The novel begins with PI Larry Kent being forcibly brought to see a gangster who runs the numbers game in Spanish Harlem. The racketeer’s teenage son has disappeared from a military academy in Georgia, and he needs Larry to find the boy. Kidnapping? Murder? Mob feud? No one knows.
Larry travels down to Dixieville, Georgia, where Greystones Military Academy stands. The missing boy - his name is Phillip - is the “best pass catcher” on the Academy’s football team, so the school is anxious to have him back in pads. Based on the description of the boy’s field position, I gather the author wasn’t much of a football fan himself. It doesn’t take long before Larry is being menaced by a parade of walking southern stereotypes who try to beat him and call him a “nigra lover.”
All roads lead to a racist domestic extremist group called the Sons of the South, who wear white sheets, engage in arson, advocate for sterilization of blacks, etc., etc., etc. Of course they have the local sheriff in their back pocket. Rescuing the missing boy is more complicated than you’d expect and plunges Larry into organized criminal politics among Black Harlem, Spanish Harlem and The Syndicate.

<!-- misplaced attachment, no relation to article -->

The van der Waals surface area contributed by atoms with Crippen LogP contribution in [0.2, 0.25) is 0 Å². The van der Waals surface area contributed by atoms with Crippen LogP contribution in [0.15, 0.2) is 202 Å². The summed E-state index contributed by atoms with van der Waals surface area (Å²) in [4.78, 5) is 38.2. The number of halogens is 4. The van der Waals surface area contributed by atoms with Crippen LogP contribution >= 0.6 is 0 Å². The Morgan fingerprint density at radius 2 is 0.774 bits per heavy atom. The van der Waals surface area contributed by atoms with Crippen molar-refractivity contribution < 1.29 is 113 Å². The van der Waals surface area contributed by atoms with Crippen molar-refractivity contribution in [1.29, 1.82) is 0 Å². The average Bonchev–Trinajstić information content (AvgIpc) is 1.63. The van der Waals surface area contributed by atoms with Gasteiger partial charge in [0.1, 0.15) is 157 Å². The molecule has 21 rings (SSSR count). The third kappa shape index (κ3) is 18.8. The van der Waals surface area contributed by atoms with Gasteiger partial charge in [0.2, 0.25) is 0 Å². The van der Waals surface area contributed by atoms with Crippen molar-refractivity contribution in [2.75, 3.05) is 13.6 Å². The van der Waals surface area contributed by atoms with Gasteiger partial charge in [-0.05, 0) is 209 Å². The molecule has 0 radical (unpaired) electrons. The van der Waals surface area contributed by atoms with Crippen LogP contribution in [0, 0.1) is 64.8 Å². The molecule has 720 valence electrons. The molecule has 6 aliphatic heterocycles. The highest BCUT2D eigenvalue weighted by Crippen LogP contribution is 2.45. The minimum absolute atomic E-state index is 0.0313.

This is a middle-of-the-road Larry Kent novel. It’s not one of the great ones or one of the incomprehensible ones. It’s a bit generic and reminded me of a Mike Shayne mystery without much sex or action. The whole novel is pretty weighted down in racial politics, which became pretty tiresome given today’s never-ending discussions of race. By now, you know if this is your thing or not.